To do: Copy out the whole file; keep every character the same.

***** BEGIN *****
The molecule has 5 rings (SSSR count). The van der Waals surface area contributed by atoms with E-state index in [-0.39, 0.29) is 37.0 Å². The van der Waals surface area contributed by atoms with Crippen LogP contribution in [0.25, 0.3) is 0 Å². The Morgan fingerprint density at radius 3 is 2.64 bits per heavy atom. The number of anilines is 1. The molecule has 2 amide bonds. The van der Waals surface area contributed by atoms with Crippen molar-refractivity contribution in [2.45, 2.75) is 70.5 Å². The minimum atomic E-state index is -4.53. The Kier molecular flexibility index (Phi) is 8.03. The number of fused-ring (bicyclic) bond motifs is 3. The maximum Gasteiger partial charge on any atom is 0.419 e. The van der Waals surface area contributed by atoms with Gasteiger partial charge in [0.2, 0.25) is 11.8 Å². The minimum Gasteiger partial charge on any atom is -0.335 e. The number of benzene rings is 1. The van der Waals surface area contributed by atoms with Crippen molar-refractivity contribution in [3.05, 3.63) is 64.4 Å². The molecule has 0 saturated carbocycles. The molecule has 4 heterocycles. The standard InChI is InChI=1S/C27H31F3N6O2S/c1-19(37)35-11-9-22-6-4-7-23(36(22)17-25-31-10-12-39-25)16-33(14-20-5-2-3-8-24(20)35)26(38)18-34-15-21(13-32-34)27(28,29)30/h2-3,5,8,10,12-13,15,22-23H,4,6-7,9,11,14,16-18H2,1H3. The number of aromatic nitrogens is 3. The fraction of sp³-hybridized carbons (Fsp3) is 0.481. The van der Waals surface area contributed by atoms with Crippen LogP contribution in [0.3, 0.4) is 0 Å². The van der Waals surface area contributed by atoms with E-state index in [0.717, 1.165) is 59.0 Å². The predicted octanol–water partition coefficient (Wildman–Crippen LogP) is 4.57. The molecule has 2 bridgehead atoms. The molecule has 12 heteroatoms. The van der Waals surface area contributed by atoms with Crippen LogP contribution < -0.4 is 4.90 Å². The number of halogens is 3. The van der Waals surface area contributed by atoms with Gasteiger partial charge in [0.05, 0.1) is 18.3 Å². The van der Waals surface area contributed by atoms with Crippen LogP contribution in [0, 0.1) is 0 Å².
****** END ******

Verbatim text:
The molecule has 5 rings (SSSR count). The van der Waals surface area contributed by atoms with E-state index in [-0.39, 0.29) is 37.0 Å². The van der Waals surface area contributed by atoms with Crippen LogP contribution in [0.25, 0.3) is 0 Å². The Morgan fingerprint density at radius 3 is 2.64 bits per heavy atom. The number of anilines is 1. The molecule has 2 amide bonds. The van der Waals surface area contributed by atoms with Crippen molar-refractivity contribution in [2.45, 2.75) is 70.5 Å². The minimum atomic E-state index is -4.53. The Kier molecular flexibility index (Phi) is 8.03. The number of fused-ring (bicyclic) bond motifs is 3. The maximum Gasteiger partial charge on any atom is 0.419 e. The van der Waals surface area contributed by atoms with Gasteiger partial charge in [0.2, 0.25) is 11.8 Å². The minimum Gasteiger partial charge on any atom is -0.335 e. The number of benzene rings is 1. The van der Waals surface area contributed by atoms with Crippen molar-refractivity contribution in [3.05, 3.63) is 64.4 Å². The molecule has 0 saturated carbocycles. The molecule has 4 heterocycles. The standard InChI is InChI=1S/C27H31F3N6O2S/c1-19(37)35-11-9-22-6-4-7-23(36(22)17-25-31-10-12-39-25)16-33(14-20-5-2-3-8-24(20)35)26(38)18-34-15-21(13-32-34)27(28,29)30/h2-3,5,8,10,12-13,15,22-23H,4,6-7,9,11,14,16-18H2,1H3. The number of aromatic nitrogens is 3. The fraction of sp³-hybridized carbons (Fsp3) is 0.481. The van der Waals surface area contributed by atoms with Crippen LogP contribution in [0.3, 0.4) is 0 Å². The van der Waals surface area contributed by atoms with E-state index in [0.717, 1.165) is 59.0 Å². The predicted octanol–water partition coefficient (Wildman–Crippen LogP) is 4.57. The molecule has 2 bridgehead atoms. The molecule has 12 heteroatoms. The van der Waals surface area contributed by atoms with Crippen LogP contribution < -0.4 is 4.90 Å². The number of halogens is 3. The van der Waals surface area contributed by atoms with Gasteiger partial charge in [0.05, 0.1) is 18.3 Å². The van der Waals surface area contributed by atoms with Crippen LogP contribution in [0, 0.1) is 0 Å².